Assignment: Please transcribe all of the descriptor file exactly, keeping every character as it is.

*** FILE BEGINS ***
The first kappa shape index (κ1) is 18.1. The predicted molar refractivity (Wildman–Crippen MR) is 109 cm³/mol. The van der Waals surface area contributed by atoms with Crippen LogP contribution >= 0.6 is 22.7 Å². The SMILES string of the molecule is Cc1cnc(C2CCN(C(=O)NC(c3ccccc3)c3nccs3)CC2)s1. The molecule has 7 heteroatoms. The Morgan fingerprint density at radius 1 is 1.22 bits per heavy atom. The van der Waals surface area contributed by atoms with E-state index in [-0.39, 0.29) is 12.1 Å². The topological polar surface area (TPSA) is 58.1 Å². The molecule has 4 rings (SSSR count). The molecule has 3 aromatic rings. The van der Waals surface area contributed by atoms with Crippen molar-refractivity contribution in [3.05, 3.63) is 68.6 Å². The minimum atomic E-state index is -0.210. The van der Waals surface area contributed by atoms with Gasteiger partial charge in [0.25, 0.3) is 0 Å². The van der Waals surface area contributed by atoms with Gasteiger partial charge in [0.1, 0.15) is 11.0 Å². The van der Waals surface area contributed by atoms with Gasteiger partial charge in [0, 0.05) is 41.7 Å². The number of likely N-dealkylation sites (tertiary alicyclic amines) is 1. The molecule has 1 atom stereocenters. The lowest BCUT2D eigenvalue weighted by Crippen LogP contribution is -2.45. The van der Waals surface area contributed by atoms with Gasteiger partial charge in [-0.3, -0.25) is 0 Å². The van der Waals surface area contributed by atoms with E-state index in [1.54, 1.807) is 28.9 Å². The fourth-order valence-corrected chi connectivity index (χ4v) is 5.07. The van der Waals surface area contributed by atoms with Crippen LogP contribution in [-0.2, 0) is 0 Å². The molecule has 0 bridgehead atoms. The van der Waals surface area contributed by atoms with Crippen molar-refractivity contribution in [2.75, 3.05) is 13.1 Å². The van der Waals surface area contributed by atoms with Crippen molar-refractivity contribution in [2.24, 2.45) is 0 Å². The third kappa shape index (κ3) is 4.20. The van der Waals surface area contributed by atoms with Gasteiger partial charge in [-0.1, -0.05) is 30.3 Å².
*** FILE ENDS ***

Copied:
The first kappa shape index (κ1) is 18.1. The predicted molar refractivity (Wildman–Crippen MR) is 109 cm³/mol. The van der Waals surface area contributed by atoms with Crippen LogP contribution >= 0.6 is 22.7 Å². The SMILES string of the molecule is Cc1cnc(C2CCN(C(=O)NC(c3ccccc3)c3nccs3)CC2)s1. The molecule has 7 heteroatoms. The Morgan fingerprint density at radius 1 is 1.22 bits per heavy atom. The van der Waals surface area contributed by atoms with E-state index in [-0.39, 0.29) is 12.1 Å². The topological polar surface area (TPSA) is 58.1 Å². The molecule has 4 rings (SSSR count). The molecule has 3 aromatic rings. The van der Waals surface area contributed by atoms with Crippen molar-refractivity contribution in [3.05, 3.63) is 68.6 Å². The minimum atomic E-state index is -0.210. The van der Waals surface area contributed by atoms with Gasteiger partial charge in [0.25, 0.3) is 0 Å². The van der Waals surface area contributed by atoms with Gasteiger partial charge in [0.1, 0.15) is 11.0 Å². The van der Waals surface area contributed by atoms with Gasteiger partial charge in [0, 0.05) is 41.7 Å². The number of likely N-dealkylation sites (tertiary alicyclic amines) is 1. The molecule has 1 atom stereocenters. The lowest BCUT2D eigenvalue weighted by Crippen LogP contribution is -2.45. The van der Waals surface area contributed by atoms with Gasteiger partial charge in [-0.3, -0.25) is 0 Å². The van der Waals surface area contributed by atoms with E-state index in [1.54, 1.807) is 28.9 Å². The fourth-order valence-corrected chi connectivity index (χ4v) is 5.07. The van der Waals surface area contributed by atoms with Crippen LogP contribution in [-0.2, 0) is 0 Å². The molecule has 0 bridgehead atoms. The van der Waals surface area contributed by atoms with Crippen molar-refractivity contribution in [2.75, 3.05) is 13.1 Å². The van der Waals surface area contributed by atoms with Crippen molar-refractivity contribution in [2.24, 2.45) is 0 Å². The third kappa shape index (κ3) is 4.20. The van der Waals surface area contributed by atoms with Gasteiger partial charge in [-0.1, -0.05) is 30.3 Å².